“La La Land” breaks records, Senko’s heart

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“La La Land” breaks records, Senko’s heart

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“Cinemascope presents, in full color, a motion picture spectacular: an adventurous escapade of music, love, and dreams in a whimsical cityscape!”

No, this is not a synopsis for a traditional movie-musical from the 20s, 60s, and 70s – it’s the promotional text for this year’s frontrunner for Best Picture. Taking inspiration from classics such as Casablanca, Manhattan, and Singing in the Rain, La La Land sought to recapture the transcendent magic of these films and transmute it to appeal to a modern audience

Damien Chazelle, director and writer of Whiplash, had a lofty goal in front of him when he set out to make La La Land; a modern day movie-musical is an incredibly hard sell for movie producers and executives. It is an art that, in this day and age, has become effectively extinct. Yes, there was Hairspray (2007), and even Chicago (2002), but those were based off wildly popular stage productions and had music with which audiences were already well acquainted. La La Land would be a brand new musical, with new music, and star-studded leads, and it would be set in modern-day Los Angeles. Otherwise known as a hard sell. Chazelle, though, persuaded whomever it was that needed persuading, and La La Land premiered this past December to critical and commercial success.

The film stars Emma Stone as Mia, an aspiring actress working as a barista at the beginning of the movie, and Ryan Gosling as Sebastian, an aspiring jazz musician who dreams of one day opening his own jazz club, one that evokes the older days of jazz. They are both beautiful people, harkening back to the days of when only a few actors and actresses would appear in almost every major film. “Ryan Gosling is so hot. Like… swoon,” says Jon Lamson ’18.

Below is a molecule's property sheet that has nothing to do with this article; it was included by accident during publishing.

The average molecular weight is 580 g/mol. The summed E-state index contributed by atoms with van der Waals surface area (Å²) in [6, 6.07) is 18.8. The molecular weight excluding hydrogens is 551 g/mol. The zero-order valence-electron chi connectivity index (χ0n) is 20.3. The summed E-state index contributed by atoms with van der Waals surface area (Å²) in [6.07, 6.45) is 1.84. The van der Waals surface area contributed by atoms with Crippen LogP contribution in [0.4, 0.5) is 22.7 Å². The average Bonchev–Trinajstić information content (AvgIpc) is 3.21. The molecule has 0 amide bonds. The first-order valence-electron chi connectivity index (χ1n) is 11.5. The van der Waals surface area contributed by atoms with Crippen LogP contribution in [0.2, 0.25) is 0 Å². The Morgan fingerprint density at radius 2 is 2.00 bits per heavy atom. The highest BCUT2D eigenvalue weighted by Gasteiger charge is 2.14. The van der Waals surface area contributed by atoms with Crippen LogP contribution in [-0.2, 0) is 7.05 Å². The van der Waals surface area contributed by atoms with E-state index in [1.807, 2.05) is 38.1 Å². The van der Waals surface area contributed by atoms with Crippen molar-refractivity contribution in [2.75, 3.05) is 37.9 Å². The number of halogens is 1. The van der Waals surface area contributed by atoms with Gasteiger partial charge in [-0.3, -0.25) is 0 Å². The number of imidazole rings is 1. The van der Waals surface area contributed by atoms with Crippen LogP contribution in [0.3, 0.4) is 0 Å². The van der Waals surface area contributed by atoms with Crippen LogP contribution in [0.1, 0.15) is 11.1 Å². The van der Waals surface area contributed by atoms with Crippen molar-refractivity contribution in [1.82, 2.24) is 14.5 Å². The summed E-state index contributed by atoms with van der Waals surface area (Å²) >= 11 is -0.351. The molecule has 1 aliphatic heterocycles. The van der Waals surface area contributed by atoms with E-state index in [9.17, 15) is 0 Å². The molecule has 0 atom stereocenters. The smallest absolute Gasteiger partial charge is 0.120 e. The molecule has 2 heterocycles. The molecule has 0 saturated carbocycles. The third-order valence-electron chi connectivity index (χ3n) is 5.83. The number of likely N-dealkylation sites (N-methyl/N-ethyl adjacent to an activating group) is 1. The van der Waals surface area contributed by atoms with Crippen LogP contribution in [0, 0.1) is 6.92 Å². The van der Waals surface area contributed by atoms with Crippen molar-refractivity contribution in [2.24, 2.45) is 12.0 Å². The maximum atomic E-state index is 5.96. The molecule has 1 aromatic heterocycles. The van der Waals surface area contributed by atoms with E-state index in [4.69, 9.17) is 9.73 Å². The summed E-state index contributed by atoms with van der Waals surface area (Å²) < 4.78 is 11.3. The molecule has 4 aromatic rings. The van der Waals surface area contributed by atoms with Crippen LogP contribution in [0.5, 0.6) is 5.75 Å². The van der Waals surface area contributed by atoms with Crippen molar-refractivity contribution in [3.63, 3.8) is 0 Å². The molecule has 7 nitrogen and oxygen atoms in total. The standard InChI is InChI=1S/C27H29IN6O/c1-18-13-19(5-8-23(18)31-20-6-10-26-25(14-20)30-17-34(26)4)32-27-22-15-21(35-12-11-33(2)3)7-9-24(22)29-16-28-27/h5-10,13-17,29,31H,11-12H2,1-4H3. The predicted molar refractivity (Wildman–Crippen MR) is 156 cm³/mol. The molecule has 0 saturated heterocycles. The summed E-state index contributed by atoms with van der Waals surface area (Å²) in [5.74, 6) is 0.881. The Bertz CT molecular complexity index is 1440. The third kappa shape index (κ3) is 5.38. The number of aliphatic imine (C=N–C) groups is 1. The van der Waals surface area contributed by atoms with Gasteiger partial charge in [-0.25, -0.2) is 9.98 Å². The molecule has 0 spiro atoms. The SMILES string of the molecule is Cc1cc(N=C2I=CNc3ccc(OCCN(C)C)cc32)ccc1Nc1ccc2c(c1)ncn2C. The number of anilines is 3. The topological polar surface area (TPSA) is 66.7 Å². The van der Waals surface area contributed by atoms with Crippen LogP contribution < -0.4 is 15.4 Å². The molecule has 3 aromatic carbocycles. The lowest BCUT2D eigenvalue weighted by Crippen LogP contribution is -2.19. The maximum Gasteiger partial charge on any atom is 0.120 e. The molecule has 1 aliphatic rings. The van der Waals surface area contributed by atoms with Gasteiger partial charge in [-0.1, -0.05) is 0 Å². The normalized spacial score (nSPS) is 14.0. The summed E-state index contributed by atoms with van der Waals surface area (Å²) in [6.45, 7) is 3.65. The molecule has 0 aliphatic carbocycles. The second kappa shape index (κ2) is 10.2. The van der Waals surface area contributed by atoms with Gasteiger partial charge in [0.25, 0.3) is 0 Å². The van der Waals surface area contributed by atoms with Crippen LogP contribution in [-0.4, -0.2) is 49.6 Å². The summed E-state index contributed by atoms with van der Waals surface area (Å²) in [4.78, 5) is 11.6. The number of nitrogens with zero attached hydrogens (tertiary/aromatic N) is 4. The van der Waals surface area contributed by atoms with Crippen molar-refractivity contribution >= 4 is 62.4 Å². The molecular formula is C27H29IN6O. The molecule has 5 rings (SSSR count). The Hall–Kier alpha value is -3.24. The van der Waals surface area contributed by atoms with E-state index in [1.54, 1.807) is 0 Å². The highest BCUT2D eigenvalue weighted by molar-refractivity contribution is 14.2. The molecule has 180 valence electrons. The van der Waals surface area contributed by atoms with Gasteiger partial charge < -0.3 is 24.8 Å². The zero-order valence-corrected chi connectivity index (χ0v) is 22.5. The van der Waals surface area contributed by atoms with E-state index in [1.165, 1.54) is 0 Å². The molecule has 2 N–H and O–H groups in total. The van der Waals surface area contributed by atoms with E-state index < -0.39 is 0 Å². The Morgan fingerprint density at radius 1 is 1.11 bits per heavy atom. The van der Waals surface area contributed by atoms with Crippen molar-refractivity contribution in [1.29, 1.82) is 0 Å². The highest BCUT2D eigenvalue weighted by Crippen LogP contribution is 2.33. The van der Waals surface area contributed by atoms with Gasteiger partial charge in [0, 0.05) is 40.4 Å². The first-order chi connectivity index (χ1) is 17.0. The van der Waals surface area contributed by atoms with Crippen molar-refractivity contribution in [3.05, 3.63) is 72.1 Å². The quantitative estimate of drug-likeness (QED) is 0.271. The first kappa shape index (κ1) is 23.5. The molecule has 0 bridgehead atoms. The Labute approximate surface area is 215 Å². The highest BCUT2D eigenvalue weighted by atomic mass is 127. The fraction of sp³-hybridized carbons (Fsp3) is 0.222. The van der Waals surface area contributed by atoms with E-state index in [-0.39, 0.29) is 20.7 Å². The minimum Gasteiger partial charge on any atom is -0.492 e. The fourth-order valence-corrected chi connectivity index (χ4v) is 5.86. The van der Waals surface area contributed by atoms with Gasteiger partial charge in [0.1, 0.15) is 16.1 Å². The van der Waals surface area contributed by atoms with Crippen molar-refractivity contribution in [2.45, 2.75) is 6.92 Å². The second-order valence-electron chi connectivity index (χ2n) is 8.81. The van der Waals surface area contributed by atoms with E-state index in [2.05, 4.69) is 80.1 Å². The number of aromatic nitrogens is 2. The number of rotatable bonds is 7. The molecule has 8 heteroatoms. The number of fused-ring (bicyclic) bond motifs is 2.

Stone and Gosling, as proven in Crazy, Stupid, Love (2011) and Gangster Squad (2013), shimmer with chemistry and romance. Their characters build off of each other’s aspirations in a believable and optimistic way. The film ties themes such as the revival of traditional jazz and Mia and Sebastian’s obsession with all things old, together in a very meta way that illustrates Chazelle’s mastery over his story. The acting and directing are both superb, with Gosling, Stone, and Chazelle all receiving Golden Globes in their respective categories.

   But acting and directing are not everything in this movie as, it is, after all, a musical. It is here where La La Land truly finds something special and true. Stone and Gosling sing sweetly, but it is clear they are no trained Broadway performers. This aids the film, though, and adds another layer of believability to an otherwise whimsical tale. The score, composed by Justin Hurwitz, has this sort of melancholy connecting tissue that is present even in the rousing opening number and tender romantic duet.

This concept—a sort of sadness that comes with realizing one’s dreams—weaves its way through the movie in countless ways. Linus Sandgren, the cinematographer, chose his cinematic palette with care and clarity, echoing the beauty of Broadway lights and the grand colors used in films such as The Wizard of Oz. Los Angeles is portrayed as a city of hope, of dreams, but also of heartbreak and disappointment. The story itself, of which I will now go into in detail (spoiler alert!), echoes this sentiment.

As Mia and Sebastian aid each other in realizing their dreams, it becomes evident that the two can not continue their relationship unless one or the other is willing to sacrifice his or her dream. “It was really touching,” says Sunhoo Park ’18, “I actually cried at the end. And I never cry.”

Ultimately, the duo does not end up together, but we are tied to a seven-minute long dream sequence that shows us what would have happened in a perfect world that distills the essence of the moral question raised by the film. Would you be willing to sacrifice your true love if it meant realizing your truest dreams? The answer it provides — a resounding yes — might be upsetting to some, but Mia states multiple times that she will never stop loving Seb, and that his help and love will always be in her heart. This sentiment filled me with a joy I had never quite experienced from a movie before.

For me, this was the most perfect ending to a film I could ever ask for. It was real, and unfortunate, but so amazingly optimistic that I couldn’t help but smile through the last thirty minutes of the movie. This might be my favorite movie of all time, and I watch a lot of movies. It is warm; it is happy; it is full of love, kindness, and optimism: things which I think we could all use a bit of.